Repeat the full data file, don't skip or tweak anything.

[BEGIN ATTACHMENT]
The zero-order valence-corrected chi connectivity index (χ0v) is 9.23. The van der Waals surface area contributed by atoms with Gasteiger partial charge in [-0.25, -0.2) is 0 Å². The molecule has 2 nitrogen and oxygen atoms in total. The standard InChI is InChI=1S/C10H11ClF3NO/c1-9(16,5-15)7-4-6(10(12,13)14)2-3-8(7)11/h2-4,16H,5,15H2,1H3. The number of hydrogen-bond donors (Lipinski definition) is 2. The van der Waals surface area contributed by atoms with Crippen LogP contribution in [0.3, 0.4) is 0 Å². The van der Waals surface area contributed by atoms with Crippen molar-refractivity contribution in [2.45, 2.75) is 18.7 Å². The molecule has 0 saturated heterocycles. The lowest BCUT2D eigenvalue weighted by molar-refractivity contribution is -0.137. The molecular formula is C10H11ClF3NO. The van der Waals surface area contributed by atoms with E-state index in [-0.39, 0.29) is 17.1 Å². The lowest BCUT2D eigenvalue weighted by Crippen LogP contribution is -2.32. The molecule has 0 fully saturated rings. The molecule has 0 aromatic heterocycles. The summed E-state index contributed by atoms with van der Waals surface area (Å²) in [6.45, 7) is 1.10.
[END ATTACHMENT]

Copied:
The zero-order valence-corrected chi connectivity index (χ0v) is 9.23. The van der Waals surface area contributed by atoms with Gasteiger partial charge in [-0.25, -0.2) is 0 Å². The molecule has 2 nitrogen and oxygen atoms in total. The standard InChI is InChI=1S/C10H11ClF3NO/c1-9(16,5-15)7-4-6(10(12,13)14)2-3-8(7)11/h2-4,16H,5,15H2,1H3. The number of hydrogen-bond donors (Lipinski definition) is 2. The van der Waals surface area contributed by atoms with Crippen LogP contribution in [0.3, 0.4) is 0 Å². The van der Waals surface area contributed by atoms with Crippen molar-refractivity contribution in [2.45, 2.75) is 18.7 Å². The molecule has 0 saturated heterocycles. The lowest BCUT2D eigenvalue weighted by molar-refractivity contribution is -0.137. The molecular formula is C10H11ClF3NO. The van der Waals surface area contributed by atoms with E-state index in [-0.39, 0.29) is 17.1 Å². The lowest BCUT2D eigenvalue weighted by Crippen LogP contribution is -2.32. The molecule has 0 fully saturated rings. The molecule has 0 aromatic heterocycles. The summed E-state index contributed by atoms with van der Waals surface area (Å²) in [6.45, 7) is 1.10.